Investing in business entities in the early stages of their development presents an excellent opportunity to increase your wealth, especially when compared with more conventional investment strategies.
Although less common, investing in a small business can net returns several times higher than investing in publicly traded companies.
If you want to build long-term strategic assets in your portfolio, growing and nurturing small businesses should be one of your key priorities. We’ll break down the various types of business investments and how you can get started building wealth and growing revenues.
What Is Small Business Investing?
You can invest in a small business by lending capital to the business or buying company shares. By lending to a business or buying part of the company, you can earn a return in the form of interest, dividends or appreciation.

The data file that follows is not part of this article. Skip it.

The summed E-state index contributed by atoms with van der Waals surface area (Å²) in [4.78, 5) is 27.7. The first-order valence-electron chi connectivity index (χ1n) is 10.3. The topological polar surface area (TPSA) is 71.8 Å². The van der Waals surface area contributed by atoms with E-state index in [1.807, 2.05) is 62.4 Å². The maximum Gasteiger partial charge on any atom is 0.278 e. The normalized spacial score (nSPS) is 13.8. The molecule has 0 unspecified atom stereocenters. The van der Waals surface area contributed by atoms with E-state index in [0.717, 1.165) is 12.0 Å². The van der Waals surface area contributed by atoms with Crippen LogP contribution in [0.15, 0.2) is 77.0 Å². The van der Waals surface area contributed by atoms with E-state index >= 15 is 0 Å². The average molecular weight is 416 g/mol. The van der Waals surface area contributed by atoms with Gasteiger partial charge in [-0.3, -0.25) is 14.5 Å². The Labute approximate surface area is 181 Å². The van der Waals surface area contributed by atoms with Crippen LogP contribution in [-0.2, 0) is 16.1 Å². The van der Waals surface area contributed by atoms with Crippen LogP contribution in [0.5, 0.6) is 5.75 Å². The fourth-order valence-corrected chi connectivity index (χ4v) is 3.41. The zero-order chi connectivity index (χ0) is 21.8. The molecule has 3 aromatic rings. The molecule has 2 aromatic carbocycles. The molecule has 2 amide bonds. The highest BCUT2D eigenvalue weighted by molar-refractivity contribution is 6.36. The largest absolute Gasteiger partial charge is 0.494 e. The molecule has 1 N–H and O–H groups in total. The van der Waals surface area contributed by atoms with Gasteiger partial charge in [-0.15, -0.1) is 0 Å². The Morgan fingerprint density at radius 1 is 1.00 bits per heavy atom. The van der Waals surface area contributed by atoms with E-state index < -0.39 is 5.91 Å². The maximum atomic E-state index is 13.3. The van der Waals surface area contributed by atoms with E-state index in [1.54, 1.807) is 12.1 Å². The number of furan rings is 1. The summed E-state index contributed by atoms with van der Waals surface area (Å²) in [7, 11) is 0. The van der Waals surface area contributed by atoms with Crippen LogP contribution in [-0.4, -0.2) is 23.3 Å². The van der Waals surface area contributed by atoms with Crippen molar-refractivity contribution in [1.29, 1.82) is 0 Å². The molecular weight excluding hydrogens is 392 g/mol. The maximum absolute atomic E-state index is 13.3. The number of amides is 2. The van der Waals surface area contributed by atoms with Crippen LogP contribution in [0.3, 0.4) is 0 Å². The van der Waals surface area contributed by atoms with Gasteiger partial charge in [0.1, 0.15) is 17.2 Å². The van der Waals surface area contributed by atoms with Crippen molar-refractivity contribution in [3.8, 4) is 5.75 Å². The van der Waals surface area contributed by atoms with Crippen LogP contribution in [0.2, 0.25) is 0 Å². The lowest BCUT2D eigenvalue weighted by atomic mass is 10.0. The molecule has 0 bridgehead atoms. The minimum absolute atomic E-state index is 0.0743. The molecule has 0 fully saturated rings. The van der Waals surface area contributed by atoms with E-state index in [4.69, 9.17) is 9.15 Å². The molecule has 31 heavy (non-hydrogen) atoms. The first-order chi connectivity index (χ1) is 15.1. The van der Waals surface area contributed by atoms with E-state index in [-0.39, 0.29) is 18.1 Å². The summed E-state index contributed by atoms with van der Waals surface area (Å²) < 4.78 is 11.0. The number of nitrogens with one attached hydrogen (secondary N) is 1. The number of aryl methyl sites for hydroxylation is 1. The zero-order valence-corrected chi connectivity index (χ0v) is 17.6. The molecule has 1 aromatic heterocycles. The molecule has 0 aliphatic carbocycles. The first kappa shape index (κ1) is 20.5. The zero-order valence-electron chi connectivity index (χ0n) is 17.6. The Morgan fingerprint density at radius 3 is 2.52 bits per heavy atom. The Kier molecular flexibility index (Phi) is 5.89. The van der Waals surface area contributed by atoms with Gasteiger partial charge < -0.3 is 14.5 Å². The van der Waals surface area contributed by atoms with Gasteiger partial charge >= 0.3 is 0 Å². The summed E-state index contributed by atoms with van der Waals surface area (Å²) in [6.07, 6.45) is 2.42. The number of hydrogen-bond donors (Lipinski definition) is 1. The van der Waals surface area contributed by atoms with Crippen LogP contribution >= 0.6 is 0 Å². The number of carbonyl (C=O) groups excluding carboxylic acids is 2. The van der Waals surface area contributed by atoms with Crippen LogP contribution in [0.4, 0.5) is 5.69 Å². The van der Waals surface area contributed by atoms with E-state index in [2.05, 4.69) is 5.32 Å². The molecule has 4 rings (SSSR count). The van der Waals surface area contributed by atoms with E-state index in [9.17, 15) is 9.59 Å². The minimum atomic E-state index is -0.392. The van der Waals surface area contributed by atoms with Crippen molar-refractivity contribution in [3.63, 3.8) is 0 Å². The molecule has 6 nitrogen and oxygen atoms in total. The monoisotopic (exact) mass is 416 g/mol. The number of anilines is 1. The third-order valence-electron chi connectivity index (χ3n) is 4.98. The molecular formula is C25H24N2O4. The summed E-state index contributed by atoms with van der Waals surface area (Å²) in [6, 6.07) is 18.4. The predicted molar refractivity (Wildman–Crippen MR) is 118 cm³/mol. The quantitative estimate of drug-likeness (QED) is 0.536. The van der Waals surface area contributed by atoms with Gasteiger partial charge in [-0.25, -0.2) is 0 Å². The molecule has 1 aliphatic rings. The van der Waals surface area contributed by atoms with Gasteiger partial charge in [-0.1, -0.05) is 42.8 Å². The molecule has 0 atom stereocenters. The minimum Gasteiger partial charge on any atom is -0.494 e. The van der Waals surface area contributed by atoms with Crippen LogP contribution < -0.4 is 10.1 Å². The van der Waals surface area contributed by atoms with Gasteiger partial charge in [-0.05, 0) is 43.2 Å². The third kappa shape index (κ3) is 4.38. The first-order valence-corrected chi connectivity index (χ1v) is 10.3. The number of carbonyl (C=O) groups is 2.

If you provide capital to a business in the form of a loan, it will be repaid over time, plus interest.
If you purchase shares, this ownership will entitle you to a portion of the business’s earnings over time. It also will allow you to benefit if the company expands, as your shares will gain worth over time.
How Does Investing in a Business Work?
Regardless of whether a business is an early-stage startup or major multinational corporation, the same basic rules apply.
Investing in a business is done by taking a debt or equity position in a company. While it is true that both can deliver promising returns, there are crucial differences worth noting.
Debt vs. Equity Financing
Knowing how to invest in businesses begins with understanding the key differences between debt and equity financing.
In the case of debt investing, the business is borrowing for you, the investor. Rather than taking out a conventional bank loan, the company has opted to secure business funding from individual investors at a stated interest rate.
Alternatively, equity investments offer the investor an ownership stake in the company. Technically speaking, owners of a company’s stock own a portion of the company (i.e., whatever the percentage of the share is) and consequently are entitled to an equivalent share of the revenues and dividends generated by the business.